— Anita Hill’s charges stem from her work with Justice Thomas when they both worked at the EEOC. But after she left the EEOC, and after the time period during which she alleged that Justice Thomas made sexual remarks to her, Hill called Thomas several times over several years. Additionally, when Hill arranged for Thomas to give a speech in Oklahoma she eagerly joined Thomas for breakfast at a friend’s home and offered to drive Thomas to the airport.

Clarence Thomas vigorously defended himself before the committee and referred to events as a “high tech lynching.” 

 — “I would like to start by saying unequivocally, uncategorically, that I deny each and every single allegation against me today that suggested in any way that I had conversations of a sexual nature or about pornographic material with Anita Hill, that I ever attempted to date her, that I ever had any personal sexual interest in her, or that I in any way ever harassed her.”

— “This is a circus. It’s a national disgrace. And from my standpoint as a black American, as far as I’m concerned, it is a high-tech lynching for uppity blacks who in any way deign to think for themselves, to do for themselves, to have different ideas, and it is a message that unless you kowtow to an old order, this is what will happen to you. You will be lynched, destroyed, caricatured by a committee of the U.S. — U.S. Senate, rather than hung from a tree.”

Hill probably perjured herself during her Judiciary Committee testimony.

— Senator Arlen Specter asked Hill about a report that she had been told offering an affidavit alleging harassment would induce Thomas to withdraw his nomination “quietly and behind the scenes.” When Hill denied any memory of this conversation, Chairman Joe Biden called a lunch recess and suggested her lawyers should speak with her, knowing, as he later told Senator Specter, that she was lying. After lunch, her story changed and she remembered “some indication” that Thomas “might not want to continue the process” if she made charges.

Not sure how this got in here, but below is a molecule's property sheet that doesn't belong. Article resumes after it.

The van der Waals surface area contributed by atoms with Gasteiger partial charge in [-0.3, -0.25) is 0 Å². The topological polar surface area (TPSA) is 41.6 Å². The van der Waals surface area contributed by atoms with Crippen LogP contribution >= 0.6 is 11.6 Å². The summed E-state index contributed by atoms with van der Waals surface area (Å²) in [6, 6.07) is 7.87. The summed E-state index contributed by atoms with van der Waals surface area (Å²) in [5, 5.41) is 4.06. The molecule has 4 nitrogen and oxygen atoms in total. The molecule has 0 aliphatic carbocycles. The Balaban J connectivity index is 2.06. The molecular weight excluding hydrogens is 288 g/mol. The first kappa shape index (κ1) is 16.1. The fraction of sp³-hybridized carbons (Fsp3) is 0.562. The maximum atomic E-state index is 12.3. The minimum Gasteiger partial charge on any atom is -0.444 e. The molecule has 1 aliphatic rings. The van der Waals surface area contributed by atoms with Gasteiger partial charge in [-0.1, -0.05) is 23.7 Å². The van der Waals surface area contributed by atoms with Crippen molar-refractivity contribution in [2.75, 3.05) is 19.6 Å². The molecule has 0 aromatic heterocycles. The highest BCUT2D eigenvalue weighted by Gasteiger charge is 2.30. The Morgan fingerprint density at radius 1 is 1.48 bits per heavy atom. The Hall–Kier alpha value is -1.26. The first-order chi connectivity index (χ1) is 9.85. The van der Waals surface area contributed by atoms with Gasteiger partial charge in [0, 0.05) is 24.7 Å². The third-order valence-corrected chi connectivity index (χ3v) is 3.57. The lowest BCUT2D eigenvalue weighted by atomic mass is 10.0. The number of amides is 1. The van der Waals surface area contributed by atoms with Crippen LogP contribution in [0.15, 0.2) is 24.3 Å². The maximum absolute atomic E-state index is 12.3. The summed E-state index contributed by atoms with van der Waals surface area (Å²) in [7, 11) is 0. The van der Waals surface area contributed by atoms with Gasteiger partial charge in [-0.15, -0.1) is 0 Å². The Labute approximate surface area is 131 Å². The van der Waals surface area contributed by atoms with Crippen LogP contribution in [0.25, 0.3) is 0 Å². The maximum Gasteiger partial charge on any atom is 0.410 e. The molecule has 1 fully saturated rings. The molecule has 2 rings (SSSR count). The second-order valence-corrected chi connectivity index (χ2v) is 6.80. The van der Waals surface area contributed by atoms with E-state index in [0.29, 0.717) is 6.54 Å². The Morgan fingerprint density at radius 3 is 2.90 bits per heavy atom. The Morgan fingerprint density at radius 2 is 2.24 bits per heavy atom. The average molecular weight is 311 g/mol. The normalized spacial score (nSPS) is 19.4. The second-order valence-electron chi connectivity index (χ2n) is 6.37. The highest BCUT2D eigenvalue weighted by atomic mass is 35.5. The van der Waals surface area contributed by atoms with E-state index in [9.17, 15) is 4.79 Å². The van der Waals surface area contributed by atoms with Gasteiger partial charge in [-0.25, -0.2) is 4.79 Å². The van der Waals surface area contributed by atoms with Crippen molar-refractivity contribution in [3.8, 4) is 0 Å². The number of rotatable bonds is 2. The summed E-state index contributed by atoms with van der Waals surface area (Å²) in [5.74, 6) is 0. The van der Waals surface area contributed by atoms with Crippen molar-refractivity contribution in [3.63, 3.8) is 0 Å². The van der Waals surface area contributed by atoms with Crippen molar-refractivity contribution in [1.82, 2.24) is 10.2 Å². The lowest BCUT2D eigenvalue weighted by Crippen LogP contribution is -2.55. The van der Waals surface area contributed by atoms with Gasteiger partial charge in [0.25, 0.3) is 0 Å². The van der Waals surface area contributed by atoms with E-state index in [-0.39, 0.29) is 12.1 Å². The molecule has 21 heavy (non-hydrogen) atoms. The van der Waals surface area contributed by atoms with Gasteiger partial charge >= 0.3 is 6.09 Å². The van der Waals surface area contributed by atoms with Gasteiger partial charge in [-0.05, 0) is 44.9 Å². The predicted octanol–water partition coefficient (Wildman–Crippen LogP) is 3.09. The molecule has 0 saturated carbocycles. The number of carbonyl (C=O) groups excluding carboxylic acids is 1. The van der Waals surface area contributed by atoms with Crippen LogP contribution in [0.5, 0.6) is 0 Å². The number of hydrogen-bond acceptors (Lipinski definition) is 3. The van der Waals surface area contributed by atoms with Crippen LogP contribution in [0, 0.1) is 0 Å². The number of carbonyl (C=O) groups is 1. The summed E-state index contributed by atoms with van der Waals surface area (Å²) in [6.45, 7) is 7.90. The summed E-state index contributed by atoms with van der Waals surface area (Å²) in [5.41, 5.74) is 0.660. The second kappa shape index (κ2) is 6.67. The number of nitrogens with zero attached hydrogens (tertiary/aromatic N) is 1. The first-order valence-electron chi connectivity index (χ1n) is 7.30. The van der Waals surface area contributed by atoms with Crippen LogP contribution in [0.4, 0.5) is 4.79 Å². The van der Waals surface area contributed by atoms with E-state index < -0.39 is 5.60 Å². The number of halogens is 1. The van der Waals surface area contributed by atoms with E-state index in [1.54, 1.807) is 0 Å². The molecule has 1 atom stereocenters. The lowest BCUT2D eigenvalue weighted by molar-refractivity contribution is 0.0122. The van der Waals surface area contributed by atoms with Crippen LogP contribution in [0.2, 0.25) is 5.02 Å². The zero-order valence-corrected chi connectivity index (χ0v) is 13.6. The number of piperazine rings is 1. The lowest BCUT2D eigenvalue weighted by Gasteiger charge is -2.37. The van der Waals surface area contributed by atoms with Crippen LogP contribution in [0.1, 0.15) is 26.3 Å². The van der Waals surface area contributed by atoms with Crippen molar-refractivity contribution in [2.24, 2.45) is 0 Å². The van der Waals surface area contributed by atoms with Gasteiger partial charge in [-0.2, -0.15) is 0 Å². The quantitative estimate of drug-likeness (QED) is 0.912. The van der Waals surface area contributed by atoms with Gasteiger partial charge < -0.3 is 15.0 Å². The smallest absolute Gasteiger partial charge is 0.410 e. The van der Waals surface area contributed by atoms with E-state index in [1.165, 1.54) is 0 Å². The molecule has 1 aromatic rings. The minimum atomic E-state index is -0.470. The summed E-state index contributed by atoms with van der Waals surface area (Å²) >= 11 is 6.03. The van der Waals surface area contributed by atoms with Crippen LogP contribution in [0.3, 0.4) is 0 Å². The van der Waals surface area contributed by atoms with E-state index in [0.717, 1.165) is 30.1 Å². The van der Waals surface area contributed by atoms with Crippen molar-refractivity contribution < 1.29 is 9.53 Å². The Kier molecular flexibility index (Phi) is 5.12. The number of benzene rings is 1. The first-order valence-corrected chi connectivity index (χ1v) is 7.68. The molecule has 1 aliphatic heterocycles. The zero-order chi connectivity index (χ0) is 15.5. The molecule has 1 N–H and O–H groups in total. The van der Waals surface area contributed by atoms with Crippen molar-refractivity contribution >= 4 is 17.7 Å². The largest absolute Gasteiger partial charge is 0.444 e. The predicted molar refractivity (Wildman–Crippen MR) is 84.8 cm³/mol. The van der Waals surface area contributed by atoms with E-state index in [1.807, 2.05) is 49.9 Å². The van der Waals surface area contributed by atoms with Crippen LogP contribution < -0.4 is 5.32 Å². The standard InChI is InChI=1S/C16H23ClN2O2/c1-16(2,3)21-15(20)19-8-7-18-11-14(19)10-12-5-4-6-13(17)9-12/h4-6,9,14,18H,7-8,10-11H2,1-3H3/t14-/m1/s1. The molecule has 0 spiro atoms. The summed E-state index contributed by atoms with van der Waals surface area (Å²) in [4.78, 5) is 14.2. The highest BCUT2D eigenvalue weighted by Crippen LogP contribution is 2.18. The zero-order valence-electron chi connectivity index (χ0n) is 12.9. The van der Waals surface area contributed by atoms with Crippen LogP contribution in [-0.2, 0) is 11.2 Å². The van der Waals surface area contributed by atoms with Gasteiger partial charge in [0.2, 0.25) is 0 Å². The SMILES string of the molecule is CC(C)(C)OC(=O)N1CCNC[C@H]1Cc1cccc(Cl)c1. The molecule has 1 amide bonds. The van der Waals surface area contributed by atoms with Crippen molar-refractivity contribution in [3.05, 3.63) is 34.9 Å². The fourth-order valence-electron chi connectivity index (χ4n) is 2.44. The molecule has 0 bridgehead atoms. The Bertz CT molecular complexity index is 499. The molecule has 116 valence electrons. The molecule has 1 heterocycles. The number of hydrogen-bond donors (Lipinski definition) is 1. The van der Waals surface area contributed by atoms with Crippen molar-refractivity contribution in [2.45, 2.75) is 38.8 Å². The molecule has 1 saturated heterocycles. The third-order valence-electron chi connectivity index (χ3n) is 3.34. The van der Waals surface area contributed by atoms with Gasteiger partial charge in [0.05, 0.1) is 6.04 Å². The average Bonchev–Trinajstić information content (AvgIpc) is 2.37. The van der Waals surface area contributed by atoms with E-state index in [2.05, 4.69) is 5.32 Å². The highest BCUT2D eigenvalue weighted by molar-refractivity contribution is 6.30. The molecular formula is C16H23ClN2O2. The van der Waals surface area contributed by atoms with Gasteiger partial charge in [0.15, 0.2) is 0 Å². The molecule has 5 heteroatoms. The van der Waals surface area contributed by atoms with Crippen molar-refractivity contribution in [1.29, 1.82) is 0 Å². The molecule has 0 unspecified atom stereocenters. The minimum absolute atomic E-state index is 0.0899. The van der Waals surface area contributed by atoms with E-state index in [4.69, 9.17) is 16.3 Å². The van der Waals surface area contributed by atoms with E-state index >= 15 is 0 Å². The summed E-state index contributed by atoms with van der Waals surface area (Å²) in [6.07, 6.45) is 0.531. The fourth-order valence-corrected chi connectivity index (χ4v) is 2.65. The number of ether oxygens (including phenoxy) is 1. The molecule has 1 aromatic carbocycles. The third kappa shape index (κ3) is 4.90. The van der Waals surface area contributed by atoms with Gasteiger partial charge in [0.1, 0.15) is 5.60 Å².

— Hill claimed to have followed Thomas to a later job despite the alleged harassment because she was afraid she would have been fired from the Department of Education by the new director, and then she claimed not to have known that her position was protected and that the incoming director had already asked her to stay. Former coworkers contradicted her testimony on both points.

— Hill claimed not to have continued contacting Thomas after leaving EEOC, but then later recanted when faced with telephone logs showing eleven such calls over eight years. Senator Specter called this testimony “flat-out perjury.”

Polls at the time showed that the American people believed Clarence Thomas’s vigorous denial of Hill’s allegations.

— A 1991 CBS News/NY Times poll found that, more than two to one, the American people believed Clarence Thomas.

— 58 percent percent of Americans believed Thomas, while 24 percent believed Anita Hill.

New York Times report: “The poll, taken Sunday night, shows that a majority of Americans remain skeptical of the accusations made against Judge Thomas by his former aide, Anita F. Hill. More than half of those surveyed said they believed that the account of sexual harassment offered by Ms. Hill, now a law professor at the University of Oklahoma, was ‘probably not true.’”

(See Parts 134, & 5)

Carrie Severino — Carrie Severino is chief counsel and policy director to the Judicial Crisis Network.